Investor Protection & Dual Class Share Structures

The recent initial public offerings (IPOs) of major players in the Canadian market, including Aritzia in September 2016, Freshii in January 2017 and Canada Goose in March 2017, have sparked debate about the use of dual class share structures and whether regulatory reform is necessary in order to ensure adequate investor protection.

Corporate Legislation of Dual Class Share Structures:

Pursuant to section 24(3) of the Canada Business Corporations Act (CBCA),[1] when a corporation has only one class of shares, the rights of the holders of those shares are equal in all respects and include the right to vote at any meeting of shareholders of the corporation; to receive any dividend declared by the corporation; and to receive the remaining property of the corporation on dissolution.

Section 24(4) of the CBCA allows for a corporation to have more than one class of shares (Dual Class Share Structure).  The CBCA requires that the rights, privileges, restrictions and conditions attaching to each class of shares be set out; and that the rights to vote, to receive any dividend declared, and to receive the remaining property of the corporation on dissolution be attached to at least one class of shares, but all such rights are not required to be attached to one class.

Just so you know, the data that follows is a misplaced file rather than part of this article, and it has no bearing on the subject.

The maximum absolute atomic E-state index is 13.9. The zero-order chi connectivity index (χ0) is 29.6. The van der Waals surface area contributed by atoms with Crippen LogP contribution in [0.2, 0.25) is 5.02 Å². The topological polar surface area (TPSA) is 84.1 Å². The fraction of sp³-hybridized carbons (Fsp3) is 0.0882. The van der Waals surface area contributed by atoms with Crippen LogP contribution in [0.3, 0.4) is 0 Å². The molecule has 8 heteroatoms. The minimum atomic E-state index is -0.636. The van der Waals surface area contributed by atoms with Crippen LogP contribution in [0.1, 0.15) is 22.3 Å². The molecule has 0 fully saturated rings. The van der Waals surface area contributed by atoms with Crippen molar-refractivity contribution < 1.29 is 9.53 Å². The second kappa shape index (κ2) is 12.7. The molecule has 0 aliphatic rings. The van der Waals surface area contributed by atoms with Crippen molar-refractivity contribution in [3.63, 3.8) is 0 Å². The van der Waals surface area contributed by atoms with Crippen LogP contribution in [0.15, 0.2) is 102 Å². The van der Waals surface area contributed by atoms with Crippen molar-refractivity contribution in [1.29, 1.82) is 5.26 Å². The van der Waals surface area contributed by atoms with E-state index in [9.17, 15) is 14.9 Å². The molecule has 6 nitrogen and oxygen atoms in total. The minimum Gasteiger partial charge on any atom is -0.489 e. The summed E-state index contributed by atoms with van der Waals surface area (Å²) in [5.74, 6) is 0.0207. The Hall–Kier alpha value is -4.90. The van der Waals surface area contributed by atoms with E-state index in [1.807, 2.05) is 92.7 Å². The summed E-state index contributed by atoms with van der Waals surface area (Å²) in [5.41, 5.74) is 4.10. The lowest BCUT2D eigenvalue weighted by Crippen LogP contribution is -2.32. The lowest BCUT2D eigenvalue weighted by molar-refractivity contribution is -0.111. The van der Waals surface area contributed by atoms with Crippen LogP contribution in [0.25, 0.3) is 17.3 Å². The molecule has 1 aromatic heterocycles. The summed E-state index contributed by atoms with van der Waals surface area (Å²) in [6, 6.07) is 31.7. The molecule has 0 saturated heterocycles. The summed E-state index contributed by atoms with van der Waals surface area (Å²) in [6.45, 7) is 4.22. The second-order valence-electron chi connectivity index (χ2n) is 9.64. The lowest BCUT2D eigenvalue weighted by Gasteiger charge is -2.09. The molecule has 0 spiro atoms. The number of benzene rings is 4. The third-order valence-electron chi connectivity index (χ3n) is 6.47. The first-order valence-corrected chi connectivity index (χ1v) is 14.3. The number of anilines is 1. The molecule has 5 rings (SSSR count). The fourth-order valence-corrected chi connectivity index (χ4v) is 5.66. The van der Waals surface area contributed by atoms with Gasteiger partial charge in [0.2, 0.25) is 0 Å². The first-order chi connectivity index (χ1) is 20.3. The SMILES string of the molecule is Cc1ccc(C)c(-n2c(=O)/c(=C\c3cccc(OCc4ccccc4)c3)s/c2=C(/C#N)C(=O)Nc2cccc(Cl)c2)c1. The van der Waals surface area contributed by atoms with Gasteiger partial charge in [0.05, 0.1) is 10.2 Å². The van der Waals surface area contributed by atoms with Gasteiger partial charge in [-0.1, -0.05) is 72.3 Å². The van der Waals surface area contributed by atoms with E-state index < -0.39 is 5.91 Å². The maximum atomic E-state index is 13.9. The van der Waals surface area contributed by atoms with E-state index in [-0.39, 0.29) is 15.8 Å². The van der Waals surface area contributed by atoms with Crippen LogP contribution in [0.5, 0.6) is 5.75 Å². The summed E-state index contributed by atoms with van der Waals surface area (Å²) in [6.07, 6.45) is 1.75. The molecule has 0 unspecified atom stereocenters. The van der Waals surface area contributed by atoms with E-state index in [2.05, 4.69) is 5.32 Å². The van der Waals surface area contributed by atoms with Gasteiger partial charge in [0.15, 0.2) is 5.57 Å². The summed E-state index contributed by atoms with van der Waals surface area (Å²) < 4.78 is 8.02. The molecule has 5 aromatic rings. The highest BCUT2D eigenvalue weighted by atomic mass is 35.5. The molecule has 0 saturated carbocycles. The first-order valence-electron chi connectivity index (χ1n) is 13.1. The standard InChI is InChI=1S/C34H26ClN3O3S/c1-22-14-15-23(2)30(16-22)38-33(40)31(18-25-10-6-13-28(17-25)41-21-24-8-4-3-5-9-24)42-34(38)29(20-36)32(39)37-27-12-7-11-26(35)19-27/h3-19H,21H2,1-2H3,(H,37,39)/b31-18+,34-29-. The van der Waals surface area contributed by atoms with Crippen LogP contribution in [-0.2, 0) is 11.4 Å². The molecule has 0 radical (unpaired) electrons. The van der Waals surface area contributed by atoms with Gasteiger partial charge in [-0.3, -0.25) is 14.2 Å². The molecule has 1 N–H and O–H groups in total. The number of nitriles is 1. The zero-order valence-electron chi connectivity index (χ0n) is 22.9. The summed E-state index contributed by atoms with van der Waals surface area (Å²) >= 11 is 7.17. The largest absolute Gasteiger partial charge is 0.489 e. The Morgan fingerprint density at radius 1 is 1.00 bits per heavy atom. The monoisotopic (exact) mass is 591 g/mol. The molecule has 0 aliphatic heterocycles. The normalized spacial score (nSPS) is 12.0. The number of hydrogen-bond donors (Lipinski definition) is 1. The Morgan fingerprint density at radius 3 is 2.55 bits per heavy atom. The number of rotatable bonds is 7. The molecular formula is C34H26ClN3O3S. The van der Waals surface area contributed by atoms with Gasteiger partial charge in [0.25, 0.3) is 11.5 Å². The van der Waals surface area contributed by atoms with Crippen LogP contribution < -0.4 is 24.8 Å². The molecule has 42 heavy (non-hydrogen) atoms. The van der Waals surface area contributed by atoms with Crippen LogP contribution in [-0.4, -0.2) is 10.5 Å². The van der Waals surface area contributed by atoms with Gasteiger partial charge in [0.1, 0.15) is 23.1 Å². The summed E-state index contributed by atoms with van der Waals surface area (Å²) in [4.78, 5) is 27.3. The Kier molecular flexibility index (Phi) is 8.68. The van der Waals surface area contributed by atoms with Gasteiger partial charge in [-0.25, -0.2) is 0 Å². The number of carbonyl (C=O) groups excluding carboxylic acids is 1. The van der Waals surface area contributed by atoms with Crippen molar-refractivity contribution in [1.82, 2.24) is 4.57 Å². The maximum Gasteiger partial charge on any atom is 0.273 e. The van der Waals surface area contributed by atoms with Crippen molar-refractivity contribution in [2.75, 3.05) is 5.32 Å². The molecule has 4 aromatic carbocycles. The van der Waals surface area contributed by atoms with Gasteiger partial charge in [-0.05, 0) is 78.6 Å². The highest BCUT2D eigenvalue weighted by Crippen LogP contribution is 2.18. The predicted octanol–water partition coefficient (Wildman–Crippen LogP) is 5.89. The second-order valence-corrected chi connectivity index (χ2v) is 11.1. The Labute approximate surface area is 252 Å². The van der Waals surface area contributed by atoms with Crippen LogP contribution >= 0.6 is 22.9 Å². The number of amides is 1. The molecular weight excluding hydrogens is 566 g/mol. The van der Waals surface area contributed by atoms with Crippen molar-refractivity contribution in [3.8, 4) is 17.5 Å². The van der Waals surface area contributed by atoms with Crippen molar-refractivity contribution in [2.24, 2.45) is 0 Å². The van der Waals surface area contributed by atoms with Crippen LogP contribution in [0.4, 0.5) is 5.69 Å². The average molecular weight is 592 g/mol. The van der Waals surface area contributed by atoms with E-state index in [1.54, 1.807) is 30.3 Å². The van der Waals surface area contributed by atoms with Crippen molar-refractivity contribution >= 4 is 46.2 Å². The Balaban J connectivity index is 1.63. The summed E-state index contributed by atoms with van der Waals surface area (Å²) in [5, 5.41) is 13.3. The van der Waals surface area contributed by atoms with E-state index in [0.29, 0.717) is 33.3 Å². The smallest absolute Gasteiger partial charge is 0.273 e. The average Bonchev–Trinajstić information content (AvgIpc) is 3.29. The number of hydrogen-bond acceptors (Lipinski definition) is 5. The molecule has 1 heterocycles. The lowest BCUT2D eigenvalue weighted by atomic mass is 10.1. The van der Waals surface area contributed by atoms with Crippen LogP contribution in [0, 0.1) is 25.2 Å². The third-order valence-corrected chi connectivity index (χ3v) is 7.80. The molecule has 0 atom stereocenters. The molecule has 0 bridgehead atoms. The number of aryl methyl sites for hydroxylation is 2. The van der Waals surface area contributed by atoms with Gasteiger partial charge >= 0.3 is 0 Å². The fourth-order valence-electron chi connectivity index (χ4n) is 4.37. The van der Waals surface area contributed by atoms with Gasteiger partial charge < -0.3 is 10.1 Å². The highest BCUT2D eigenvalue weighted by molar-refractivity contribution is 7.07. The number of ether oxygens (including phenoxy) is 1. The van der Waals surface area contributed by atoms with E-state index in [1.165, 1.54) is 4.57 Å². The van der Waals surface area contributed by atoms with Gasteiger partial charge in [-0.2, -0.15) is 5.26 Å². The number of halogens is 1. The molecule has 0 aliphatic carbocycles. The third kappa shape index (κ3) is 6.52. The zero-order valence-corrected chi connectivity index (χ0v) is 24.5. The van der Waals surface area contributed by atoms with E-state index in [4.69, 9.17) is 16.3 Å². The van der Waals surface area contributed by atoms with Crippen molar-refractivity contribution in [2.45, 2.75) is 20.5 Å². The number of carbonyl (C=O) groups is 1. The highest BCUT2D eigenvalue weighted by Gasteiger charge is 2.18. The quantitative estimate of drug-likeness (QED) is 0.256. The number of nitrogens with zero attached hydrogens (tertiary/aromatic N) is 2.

Although the use of a Dual Class Share Structure is allowed by the CBCA (as well as by provincial corporate legislation, including the Business Corporations Act (Ontario)), securities regulators have imposed some regulations regarding the use of such a structure. For example, the Toronto Stock Exchange (TSX) requires that companies issuing a class of shares with multiple votes have a coattail provision in order to ensure that all investors are treated equally in the case of a takeover[2], and the Securities Act (Ontario) mandates various initial and continuous disclosure requirements for securities issuers.[3]


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In today’s marketplace, most shareholder voting is done by way of proxy. Few shareholders choose to attend shareholder meetings in person. Under the current rules of the U.S. Securities and Exchange Commission (SEC), shareholders who attend meetings in person typically receive a universal ballot, which allows shareholders to choose from a complete list of all